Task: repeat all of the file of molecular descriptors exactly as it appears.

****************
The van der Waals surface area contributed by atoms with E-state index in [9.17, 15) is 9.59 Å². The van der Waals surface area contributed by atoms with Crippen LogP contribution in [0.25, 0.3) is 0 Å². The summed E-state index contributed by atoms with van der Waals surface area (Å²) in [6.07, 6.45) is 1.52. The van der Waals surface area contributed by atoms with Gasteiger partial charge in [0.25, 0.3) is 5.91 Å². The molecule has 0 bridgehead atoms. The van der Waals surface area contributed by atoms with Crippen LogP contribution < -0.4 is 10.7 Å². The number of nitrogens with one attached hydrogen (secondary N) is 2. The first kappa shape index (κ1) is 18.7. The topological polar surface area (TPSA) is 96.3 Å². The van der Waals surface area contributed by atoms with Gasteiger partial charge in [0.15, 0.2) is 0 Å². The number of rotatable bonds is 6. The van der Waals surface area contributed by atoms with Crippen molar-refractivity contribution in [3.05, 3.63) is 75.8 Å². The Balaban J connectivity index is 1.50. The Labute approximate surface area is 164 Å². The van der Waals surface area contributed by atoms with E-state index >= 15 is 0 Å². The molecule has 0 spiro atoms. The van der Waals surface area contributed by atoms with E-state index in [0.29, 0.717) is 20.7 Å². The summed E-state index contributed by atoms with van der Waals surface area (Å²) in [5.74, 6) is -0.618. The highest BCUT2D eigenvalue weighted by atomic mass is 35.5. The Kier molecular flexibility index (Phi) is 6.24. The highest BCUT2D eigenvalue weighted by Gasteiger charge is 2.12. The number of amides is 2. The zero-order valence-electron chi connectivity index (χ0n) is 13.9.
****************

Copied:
The van der Waals surface area contributed by atoms with E-state index in [9.17, 15) is 9.59 Å². The van der Waals surface area contributed by atoms with Crippen LogP contribution in [0.25, 0.3) is 0 Å². The summed E-state index contributed by atoms with van der Waals surface area (Å²) in [6.07, 6.45) is 1.52. The van der Waals surface area contributed by atoms with Gasteiger partial charge in [0.25, 0.3) is 5.91 Å². The molecule has 0 bridgehead atoms. The van der Waals surface area contributed by atoms with Crippen LogP contribution < -0.4 is 10.7 Å². The number of nitrogens with one attached hydrogen (secondary N) is 2. The first kappa shape index (κ1) is 18.7. The topological polar surface area (TPSA) is 96.3 Å². The van der Waals surface area contributed by atoms with Gasteiger partial charge in [0.15, 0.2) is 0 Å². The number of rotatable bonds is 6. The van der Waals surface area contributed by atoms with Crippen molar-refractivity contribution in [3.05, 3.63) is 75.8 Å². The Balaban J connectivity index is 1.50. The Labute approximate surface area is 164 Å². The van der Waals surface area contributed by atoms with E-state index >= 15 is 0 Å². The molecule has 0 spiro atoms. The van der Waals surface area contributed by atoms with E-state index in [0.29, 0.717) is 20.7 Å². The summed E-state index contributed by atoms with van der Waals surface area (Å²) in [5.74, 6) is -0.618. The highest BCUT2D eigenvalue weighted by atomic mass is 35.5. The Kier molecular flexibility index (Phi) is 6.24. The highest BCUT2D eigenvalue weighted by Gasteiger charge is 2.12. The number of amides is 2. The zero-order valence-electron chi connectivity index (χ0n) is 13.9.